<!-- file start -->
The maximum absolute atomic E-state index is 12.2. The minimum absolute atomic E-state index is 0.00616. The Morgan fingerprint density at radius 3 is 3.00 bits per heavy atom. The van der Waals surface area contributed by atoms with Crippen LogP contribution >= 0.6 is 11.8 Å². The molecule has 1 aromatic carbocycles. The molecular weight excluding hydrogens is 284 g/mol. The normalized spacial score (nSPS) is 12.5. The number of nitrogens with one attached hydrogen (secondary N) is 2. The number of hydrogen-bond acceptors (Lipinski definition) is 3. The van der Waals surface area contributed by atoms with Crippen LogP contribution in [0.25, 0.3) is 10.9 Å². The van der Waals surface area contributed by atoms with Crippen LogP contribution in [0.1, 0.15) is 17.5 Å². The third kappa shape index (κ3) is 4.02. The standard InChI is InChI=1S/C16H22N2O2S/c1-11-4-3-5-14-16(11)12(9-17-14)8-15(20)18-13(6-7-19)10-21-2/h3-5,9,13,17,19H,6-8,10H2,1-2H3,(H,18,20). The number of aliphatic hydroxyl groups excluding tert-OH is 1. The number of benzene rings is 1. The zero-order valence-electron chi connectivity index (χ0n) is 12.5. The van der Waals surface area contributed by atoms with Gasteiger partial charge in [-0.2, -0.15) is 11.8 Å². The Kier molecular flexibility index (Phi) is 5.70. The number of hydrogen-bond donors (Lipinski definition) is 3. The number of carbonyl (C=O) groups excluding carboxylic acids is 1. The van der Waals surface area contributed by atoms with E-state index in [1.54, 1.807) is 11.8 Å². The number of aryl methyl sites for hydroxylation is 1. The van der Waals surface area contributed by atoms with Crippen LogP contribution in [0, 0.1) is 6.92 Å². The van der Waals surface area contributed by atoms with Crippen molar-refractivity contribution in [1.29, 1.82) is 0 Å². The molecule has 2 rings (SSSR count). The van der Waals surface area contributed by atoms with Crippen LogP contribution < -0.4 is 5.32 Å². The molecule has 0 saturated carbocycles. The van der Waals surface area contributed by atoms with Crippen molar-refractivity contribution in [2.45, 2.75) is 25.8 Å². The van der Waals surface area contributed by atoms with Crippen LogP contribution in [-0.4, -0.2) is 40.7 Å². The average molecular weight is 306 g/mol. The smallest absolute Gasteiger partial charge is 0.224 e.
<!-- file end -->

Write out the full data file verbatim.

The maximum absolute atomic E-state index is 12.2. The minimum absolute atomic E-state index is 0.00616. The Morgan fingerprint density at radius 3 is 3.00 bits per heavy atom. The van der Waals surface area contributed by atoms with Crippen LogP contribution >= 0.6 is 11.8 Å². The molecule has 1 aromatic carbocycles. The molecular weight excluding hydrogens is 284 g/mol. The normalized spacial score (nSPS) is 12.5. The number of nitrogens with one attached hydrogen (secondary N) is 2. The number of hydrogen-bond acceptors (Lipinski definition) is 3. The van der Waals surface area contributed by atoms with Crippen LogP contribution in [0.25, 0.3) is 10.9 Å². The van der Waals surface area contributed by atoms with Crippen LogP contribution in [0.1, 0.15) is 17.5 Å². The third kappa shape index (κ3) is 4.02. The standard InChI is InChI=1S/C16H22N2O2S/c1-11-4-3-5-14-16(11)12(9-17-14)8-15(20)18-13(6-7-19)10-21-2/h3-5,9,13,17,19H,6-8,10H2,1-2H3,(H,18,20). The number of aliphatic hydroxyl groups excluding tert-OH is 1. The number of benzene rings is 1. The zero-order valence-electron chi connectivity index (χ0n) is 12.5. The van der Waals surface area contributed by atoms with Gasteiger partial charge in [-0.2, -0.15) is 11.8 Å². The Kier molecular flexibility index (Phi) is 5.70. The number of hydrogen-bond donors (Lipinski definition) is 3. The number of carbonyl (C=O) groups excluding carboxylic acids is 1. The van der Waals surface area contributed by atoms with E-state index in [1.54, 1.807) is 11.8 Å². The number of aryl methyl sites for hydroxylation is 1. The van der Waals surface area contributed by atoms with Crippen LogP contribution in [0, 0.1) is 6.92 Å². The van der Waals surface area contributed by atoms with Crippen molar-refractivity contribution in [1.29, 1.82) is 0 Å². The molecule has 2 rings (SSSR count). The van der Waals surface area contributed by atoms with Crippen LogP contribution < -0.4 is 5.32 Å². The molecule has 0 saturated carbocycles. The van der Waals surface area contributed by atoms with Crippen molar-refractivity contribution in [2.45, 2.75) is 25.8 Å². The van der Waals surface area contributed by atoms with Crippen LogP contribution in [-0.4, -0.2) is 40.7 Å². The average molecular weight is 306 g/mol. The smallest absolute Gasteiger partial charge is 0.224 e.